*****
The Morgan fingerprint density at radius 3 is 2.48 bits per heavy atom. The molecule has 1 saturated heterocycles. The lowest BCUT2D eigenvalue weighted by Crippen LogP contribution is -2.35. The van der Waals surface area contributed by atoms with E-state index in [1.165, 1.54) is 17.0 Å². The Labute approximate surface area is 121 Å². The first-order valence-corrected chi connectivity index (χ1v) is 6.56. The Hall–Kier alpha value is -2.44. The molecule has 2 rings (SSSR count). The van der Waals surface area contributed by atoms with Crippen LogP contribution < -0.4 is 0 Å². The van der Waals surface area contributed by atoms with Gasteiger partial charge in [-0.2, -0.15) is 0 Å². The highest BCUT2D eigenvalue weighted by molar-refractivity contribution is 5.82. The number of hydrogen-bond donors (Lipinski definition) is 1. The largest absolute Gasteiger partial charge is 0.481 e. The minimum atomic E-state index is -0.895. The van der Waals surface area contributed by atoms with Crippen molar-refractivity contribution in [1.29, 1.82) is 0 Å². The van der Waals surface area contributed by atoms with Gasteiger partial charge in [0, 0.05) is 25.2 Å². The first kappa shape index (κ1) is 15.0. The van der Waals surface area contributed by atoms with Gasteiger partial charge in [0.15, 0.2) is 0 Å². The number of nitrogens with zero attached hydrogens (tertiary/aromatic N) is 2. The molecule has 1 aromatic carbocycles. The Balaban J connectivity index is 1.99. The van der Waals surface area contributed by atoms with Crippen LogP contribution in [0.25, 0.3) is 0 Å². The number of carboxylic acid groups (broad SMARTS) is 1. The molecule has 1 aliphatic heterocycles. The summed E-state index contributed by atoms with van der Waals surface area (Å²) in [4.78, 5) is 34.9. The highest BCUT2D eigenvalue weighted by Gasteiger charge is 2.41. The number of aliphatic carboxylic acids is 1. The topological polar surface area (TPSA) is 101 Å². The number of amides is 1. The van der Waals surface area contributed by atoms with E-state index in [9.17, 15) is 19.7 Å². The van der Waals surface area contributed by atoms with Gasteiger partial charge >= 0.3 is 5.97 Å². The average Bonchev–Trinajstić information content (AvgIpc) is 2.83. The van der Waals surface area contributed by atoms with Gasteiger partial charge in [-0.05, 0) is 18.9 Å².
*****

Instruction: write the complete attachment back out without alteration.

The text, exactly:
The Morgan fingerprint density at radius 3 is 2.48 bits per heavy atom. The molecule has 1 saturated heterocycles. The lowest BCUT2D eigenvalue weighted by Crippen LogP contribution is -2.35. The van der Waals surface area contributed by atoms with E-state index in [1.165, 1.54) is 17.0 Å². The Labute approximate surface area is 121 Å². The first-order valence-corrected chi connectivity index (χ1v) is 6.56. The Hall–Kier alpha value is -2.44. The molecule has 2 rings (SSSR count). The van der Waals surface area contributed by atoms with Crippen LogP contribution < -0.4 is 0 Å². The van der Waals surface area contributed by atoms with Gasteiger partial charge in [-0.2, -0.15) is 0 Å². The highest BCUT2D eigenvalue weighted by molar-refractivity contribution is 5.82. The number of hydrogen-bond donors (Lipinski definition) is 1. The largest absolute Gasteiger partial charge is 0.481 e. The minimum atomic E-state index is -0.895. The van der Waals surface area contributed by atoms with Crippen molar-refractivity contribution in [1.29, 1.82) is 0 Å². The van der Waals surface area contributed by atoms with Gasteiger partial charge in [0, 0.05) is 25.2 Å². The first kappa shape index (κ1) is 15.0. The van der Waals surface area contributed by atoms with Gasteiger partial charge in [0.15, 0.2) is 0 Å². The number of nitrogens with zero attached hydrogens (tertiary/aromatic N) is 2. The molecule has 1 aromatic carbocycles. The Balaban J connectivity index is 1.99. The van der Waals surface area contributed by atoms with Crippen LogP contribution in [0.25, 0.3) is 0 Å². The number of carboxylic acid groups (broad SMARTS) is 1. The molecule has 1 aliphatic heterocycles. The summed E-state index contributed by atoms with van der Waals surface area (Å²) in [4.78, 5) is 34.9. The highest BCUT2D eigenvalue weighted by Gasteiger charge is 2.41. The number of aliphatic carboxylic acids is 1. The topological polar surface area (TPSA) is 101 Å². The number of amides is 1. The van der Waals surface area contributed by atoms with E-state index in [9.17, 15) is 19.7 Å². The van der Waals surface area contributed by atoms with Gasteiger partial charge >= 0.3 is 5.97 Å². The average Bonchev–Trinajstić information content (AvgIpc) is 2.83. The van der Waals surface area contributed by atoms with Gasteiger partial charge in [-0.05, 0) is 18.9 Å².